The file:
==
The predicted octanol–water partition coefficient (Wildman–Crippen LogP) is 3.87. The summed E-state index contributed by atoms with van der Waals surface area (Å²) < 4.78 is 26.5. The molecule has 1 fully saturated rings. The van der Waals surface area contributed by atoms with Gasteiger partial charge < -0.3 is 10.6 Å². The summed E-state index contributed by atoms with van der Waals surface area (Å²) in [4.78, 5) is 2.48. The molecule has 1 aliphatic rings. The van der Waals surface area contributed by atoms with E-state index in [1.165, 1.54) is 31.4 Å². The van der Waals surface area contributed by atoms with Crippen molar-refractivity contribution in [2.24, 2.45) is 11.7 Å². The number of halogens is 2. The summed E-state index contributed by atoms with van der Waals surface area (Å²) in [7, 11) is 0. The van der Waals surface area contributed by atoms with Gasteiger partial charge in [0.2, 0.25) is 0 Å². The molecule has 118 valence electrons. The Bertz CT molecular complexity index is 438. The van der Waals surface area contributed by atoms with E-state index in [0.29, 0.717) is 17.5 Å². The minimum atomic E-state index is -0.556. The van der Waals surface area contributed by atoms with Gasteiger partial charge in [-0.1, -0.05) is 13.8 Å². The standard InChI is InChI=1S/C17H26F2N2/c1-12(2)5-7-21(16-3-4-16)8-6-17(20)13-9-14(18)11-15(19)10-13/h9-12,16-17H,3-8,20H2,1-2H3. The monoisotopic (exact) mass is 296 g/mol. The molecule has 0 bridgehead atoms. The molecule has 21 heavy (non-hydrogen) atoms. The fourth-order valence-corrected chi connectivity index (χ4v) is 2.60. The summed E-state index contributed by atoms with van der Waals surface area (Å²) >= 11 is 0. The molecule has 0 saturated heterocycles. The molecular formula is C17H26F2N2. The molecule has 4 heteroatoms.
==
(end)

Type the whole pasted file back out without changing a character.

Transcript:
The predicted octanol–water partition coefficient (Wildman–Crippen LogP) is 3.87. The summed E-state index contributed by atoms with van der Waals surface area (Å²) < 4.78 is 26.5. The molecule has 1 fully saturated rings. The van der Waals surface area contributed by atoms with Gasteiger partial charge < -0.3 is 10.6 Å². The summed E-state index contributed by atoms with van der Waals surface area (Å²) in [4.78, 5) is 2.48. The molecule has 1 aliphatic rings. The van der Waals surface area contributed by atoms with E-state index in [1.165, 1.54) is 31.4 Å². The van der Waals surface area contributed by atoms with Crippen molar-refractivity contribution in [2.24, 2.45) is 11.7 Å². The number of halogens is 2. The summed E-state index contributed by atoms with van der Waals surface area (Å²) in [7, 11) is 0. The van der Waals surface area contributed by atoms with Gasteiger partial charge in [0.2, 0.25) is 0 Å². The molecule has 118 valence electrons. The Bertz CT molecular complexity index is 438. The van der Waals surface area contributed by atoms with E-state index in [0.29, 0.717) is 17.5 Å². The minimum atomic E-state index is -0.556. The van der Waals surface area contributed by atoms with Gasteiger partial charge in [-0.1, -0.05) is 13.8 Å². The standard InChI is InChI=1S/C17H26F2N2/c1-12(2)5-7-21(16-3-4-16)8-6-17(20)13-9-14(18)11-15(19)10-13/h9-12,16-17H,3-8,20H2,1-2H3. The monoisotopic (exact) mass is 296 g/mol. The molecule has 0 bridgehead atoms. The molecule has 21 heavy (non-hydrogen) atoms. The fourth-order valence-corrected chi connectivity index (χ4v) is 2.60. The summed E-state index contributed by atoms with van der Waals surface area (Å²) >= 11 is 0. The molecule has 0 saturated heterocycles. The molecular formula is C17H26F2N2. The molecule has 4 heteroatoms.